I'm not a Catholic, but I can't help be fascinated (and horrified) by the unfolding sex abuse scandal in the Catholic Church. I don't really know how much Pope Benedict is directly responsible for allowing horrific situations to continue and how much the self-protecting bureaucracy of the church -- like any bureaucracy -- is to blame. I strongly suspect that any of the former has its roots in the latter.
That said, I appreciate what Peggy Noonan has to say about the matter in today's Wall Street Journal:
In both the U.S. and Europe, the scandal was dug up and made famous by the press. This has aroused resentment among church leaders, who this week accused journalists of spreading "gossip," of going into "attack mode" and showing "bias."
But this is not true, or to the degree it is true, it is irrelevant. All sorts of people have all sorts of motives, but the fact is that the press—the journalistic establishment in the U.S. and Europe—has been the best friend of the Catholic Church on this issue. Let me repeat that: The press has been the best friend of the Catholic Church on the scandals because it exposed the story and made the church face it. The press forced the church to admit, confront and attempt to redress what had happened. The press forced them to confess. The press forced the church to change the old regime and begin to come to terms with the abusers. The church shouldn't be saying j'accuse but thank you.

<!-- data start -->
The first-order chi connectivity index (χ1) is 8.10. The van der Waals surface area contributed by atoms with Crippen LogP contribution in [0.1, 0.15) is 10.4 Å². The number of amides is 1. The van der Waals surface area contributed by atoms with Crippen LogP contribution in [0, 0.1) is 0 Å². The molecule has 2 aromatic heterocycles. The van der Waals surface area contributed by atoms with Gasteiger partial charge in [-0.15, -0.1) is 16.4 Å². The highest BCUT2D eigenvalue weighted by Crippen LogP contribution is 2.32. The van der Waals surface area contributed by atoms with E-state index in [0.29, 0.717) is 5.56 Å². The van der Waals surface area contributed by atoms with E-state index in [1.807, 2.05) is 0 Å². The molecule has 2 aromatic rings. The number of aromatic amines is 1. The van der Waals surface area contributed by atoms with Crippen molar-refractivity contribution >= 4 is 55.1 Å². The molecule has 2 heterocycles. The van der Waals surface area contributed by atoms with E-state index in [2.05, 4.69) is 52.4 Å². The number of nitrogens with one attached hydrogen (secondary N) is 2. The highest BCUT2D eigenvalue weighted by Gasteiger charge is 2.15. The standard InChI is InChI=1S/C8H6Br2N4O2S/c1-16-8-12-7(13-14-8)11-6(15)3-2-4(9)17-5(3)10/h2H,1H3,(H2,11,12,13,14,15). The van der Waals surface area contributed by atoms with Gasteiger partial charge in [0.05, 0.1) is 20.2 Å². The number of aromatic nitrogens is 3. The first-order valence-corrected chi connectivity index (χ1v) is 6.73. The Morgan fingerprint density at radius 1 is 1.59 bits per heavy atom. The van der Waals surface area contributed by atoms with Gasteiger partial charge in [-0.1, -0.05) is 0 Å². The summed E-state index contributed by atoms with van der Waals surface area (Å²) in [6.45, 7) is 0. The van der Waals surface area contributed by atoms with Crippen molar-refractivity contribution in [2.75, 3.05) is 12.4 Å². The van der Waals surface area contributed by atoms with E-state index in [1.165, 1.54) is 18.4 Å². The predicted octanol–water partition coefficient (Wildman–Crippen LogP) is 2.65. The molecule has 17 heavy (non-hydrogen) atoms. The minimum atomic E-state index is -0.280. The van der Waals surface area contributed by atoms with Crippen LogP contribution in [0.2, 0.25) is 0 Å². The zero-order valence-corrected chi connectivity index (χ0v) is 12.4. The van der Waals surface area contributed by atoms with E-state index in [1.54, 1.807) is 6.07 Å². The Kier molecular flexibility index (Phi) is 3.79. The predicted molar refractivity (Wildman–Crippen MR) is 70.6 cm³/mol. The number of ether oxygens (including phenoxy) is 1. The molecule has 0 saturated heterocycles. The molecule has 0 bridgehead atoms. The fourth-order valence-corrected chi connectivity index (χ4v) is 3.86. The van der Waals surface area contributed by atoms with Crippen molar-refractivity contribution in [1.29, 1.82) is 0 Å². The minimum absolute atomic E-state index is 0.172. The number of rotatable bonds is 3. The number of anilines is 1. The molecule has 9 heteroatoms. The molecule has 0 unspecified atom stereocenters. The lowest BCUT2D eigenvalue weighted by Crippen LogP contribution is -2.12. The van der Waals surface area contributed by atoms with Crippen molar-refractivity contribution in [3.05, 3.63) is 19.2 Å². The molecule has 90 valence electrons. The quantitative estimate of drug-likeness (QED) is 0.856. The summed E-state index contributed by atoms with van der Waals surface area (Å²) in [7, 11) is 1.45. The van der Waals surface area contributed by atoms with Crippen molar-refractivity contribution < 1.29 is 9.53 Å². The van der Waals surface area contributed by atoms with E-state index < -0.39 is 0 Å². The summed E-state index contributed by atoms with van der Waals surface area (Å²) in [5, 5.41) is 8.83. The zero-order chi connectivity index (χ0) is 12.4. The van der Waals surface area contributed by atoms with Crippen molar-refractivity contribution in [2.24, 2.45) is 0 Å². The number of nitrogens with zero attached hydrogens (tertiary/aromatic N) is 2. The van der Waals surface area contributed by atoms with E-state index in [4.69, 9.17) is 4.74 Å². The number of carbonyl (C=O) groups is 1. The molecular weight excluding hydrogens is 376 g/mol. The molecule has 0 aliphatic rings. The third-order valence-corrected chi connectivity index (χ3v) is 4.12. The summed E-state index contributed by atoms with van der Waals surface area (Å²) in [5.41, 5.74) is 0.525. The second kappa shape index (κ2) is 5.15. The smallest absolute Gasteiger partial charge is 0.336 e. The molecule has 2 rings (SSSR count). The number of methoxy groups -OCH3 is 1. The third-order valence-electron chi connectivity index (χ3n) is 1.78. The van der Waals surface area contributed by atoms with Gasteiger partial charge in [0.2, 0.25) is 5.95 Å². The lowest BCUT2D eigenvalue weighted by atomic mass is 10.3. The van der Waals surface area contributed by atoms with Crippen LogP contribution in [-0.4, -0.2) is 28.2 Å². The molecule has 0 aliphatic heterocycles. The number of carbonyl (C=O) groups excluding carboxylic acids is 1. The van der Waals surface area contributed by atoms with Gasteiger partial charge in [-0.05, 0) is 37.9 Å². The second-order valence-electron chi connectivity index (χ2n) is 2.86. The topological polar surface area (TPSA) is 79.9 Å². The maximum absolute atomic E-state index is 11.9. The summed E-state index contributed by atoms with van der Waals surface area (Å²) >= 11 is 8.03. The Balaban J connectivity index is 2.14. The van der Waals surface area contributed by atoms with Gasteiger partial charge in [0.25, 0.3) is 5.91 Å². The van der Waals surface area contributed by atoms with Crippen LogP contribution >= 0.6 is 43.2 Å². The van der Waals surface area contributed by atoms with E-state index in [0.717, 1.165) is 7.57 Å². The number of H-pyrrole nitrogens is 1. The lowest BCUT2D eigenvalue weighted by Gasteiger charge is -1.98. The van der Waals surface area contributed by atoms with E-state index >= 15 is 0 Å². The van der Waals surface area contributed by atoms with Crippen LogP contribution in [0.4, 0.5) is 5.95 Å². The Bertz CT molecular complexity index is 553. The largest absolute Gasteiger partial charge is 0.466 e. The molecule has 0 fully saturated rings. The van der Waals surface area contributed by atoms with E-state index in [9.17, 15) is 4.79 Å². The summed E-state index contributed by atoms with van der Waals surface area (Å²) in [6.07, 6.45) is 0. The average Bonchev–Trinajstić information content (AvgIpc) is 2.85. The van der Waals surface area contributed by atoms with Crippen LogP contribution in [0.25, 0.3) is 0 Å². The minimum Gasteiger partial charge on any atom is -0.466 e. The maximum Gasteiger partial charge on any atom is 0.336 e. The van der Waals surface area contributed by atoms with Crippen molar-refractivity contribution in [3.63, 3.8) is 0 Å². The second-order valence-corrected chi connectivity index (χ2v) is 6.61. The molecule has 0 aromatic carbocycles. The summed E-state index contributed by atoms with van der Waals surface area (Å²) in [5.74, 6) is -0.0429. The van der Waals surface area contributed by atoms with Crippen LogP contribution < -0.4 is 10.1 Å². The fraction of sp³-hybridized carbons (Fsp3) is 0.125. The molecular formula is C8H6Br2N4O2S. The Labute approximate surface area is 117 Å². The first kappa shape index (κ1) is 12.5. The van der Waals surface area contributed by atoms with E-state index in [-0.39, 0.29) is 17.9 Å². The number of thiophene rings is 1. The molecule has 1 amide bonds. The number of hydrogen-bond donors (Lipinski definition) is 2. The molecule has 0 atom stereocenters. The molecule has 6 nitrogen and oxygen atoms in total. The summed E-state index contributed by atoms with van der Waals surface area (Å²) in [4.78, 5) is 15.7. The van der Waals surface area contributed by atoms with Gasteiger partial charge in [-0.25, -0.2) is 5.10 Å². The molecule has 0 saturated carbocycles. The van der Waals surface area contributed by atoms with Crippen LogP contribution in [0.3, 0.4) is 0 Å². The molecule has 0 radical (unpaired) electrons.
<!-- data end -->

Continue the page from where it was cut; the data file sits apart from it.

This seems exactly right to me. But watching from the outside, it has appeared to me that the response of the Church has been largely to A) lash out at the "bias" of journalists who have uncovered the story and B) defend the Church by noting that other sectors of society have also had problems dealing with child abuse. As though the Church shouldn't be held to a higher standard. I'm reminded of a saying about removing the log from your own eye before telling your brother to remove the speck from his. Who said that again?
At its best (which isn't always) the Church has offered a powerful moral example even for those of us who do not share in its communion. I suspect it can retain that moral authority only if it follows Noonan's advice -- and its own teachings -- and offer up a full, real confession accompanied by appropriate penance. Such activities, I understand, usually take place in private. The Church doesn't have that luxury.